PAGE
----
According to the findings of a prominent, 2010 study, “Cannabinoids have been tested in several experimental models of autoimmune disorders such as multiple sclerosis, rheumatoid arthritis, colitis and hepatitis and have been shown to protect the host from the pathogenesis through induction of multiple anti-inflammatory pathways.”

The study went on to explain that “Cannabinoids suppress inflammatory response and subsequently attenuate disease symptoms. This property of cannabinoids is mediated through multiple pathways such as induction of apoptosis in activated immune cells, suppression of cytokines and chemokines at inflammatory sites and upregulation of FoxP3+ regulatory T cells.”

Based on these discoveries alone, lupus-focused research is certainly warranted, but legal hurdles and issues with product consistency remain barriers to overcome.

What Kind Of Numbers?

A survey conducted by LupusCorner discovered that 36 percent of the 781 people interviewed use cannabis in some capacity. Out of those, 83% said it helped their symptoms and they would recommend it to others. 71 percent report smoking it, while a total of 40 percent use some type of CBD-only product like oil, hemp flowers, or softgels.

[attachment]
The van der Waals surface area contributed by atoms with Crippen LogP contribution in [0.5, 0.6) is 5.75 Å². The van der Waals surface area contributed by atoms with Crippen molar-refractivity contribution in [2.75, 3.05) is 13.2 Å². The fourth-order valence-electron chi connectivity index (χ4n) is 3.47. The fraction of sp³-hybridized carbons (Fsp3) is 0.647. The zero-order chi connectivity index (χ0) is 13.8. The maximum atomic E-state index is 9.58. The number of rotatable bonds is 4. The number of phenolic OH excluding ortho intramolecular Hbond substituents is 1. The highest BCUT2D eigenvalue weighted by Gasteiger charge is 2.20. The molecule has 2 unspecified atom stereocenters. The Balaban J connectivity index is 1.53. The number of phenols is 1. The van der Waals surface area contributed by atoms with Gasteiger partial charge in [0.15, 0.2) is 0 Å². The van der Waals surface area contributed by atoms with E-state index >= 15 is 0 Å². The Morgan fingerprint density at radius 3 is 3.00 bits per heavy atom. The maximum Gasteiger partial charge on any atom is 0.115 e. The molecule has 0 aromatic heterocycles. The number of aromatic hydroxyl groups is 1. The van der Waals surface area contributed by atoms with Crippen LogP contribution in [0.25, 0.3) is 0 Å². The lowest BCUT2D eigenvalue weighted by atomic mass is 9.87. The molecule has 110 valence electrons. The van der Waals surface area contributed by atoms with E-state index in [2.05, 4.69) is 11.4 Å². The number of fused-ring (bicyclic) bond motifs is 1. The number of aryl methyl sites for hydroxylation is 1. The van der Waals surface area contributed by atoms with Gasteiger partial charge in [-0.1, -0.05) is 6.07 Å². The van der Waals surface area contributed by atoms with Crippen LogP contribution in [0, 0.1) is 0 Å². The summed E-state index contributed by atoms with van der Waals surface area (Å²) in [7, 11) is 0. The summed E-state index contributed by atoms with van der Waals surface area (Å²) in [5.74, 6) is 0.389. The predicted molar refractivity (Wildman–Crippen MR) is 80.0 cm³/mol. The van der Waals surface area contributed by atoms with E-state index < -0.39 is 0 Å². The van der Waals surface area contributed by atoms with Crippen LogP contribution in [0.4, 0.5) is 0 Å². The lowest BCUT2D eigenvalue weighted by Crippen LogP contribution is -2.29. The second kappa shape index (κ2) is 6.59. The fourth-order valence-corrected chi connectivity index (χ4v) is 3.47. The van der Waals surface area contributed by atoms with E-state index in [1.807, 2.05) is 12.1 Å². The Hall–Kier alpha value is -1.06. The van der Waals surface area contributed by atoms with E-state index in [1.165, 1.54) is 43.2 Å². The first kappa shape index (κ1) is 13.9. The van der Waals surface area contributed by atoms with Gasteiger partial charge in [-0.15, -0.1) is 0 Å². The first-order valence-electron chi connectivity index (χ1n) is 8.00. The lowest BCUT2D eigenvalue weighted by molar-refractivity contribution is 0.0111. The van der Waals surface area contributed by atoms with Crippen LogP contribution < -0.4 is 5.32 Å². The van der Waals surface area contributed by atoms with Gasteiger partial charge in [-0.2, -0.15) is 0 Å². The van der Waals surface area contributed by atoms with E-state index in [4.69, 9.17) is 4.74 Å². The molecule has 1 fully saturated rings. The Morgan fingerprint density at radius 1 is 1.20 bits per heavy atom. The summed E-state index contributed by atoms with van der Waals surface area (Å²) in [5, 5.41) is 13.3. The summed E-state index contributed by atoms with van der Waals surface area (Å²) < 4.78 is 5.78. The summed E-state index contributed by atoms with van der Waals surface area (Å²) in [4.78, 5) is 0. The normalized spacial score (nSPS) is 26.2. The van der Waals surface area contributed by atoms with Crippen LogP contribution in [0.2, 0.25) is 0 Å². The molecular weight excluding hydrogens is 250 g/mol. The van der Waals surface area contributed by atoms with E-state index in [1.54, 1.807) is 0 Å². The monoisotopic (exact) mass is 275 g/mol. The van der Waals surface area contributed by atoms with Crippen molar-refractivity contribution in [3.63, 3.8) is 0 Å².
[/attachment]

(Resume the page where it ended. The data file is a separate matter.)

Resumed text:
Something else noteworthy about this study is that 96% of people say they had no discussion with their primary care provider about the use of cannabis for treating Lupus. Briana Smith, 27-year-old from Texas says that she’s been using CBD oil for a long time to treat her symptoms once they started becoming frighteningly severe. She did this without any advice from a medical professional.

“To this day, it’s still a question that I’m too afraid to ask my doctor.”

This disconnect between doctors and patients indicates that people are relying on their own research and recommendations from people they know. Self-medicating can be empowering, but also complicated when dealing with an unregulated industry.

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The post The Connection Between Cannabis and Lupus appeared first on CBD Testers.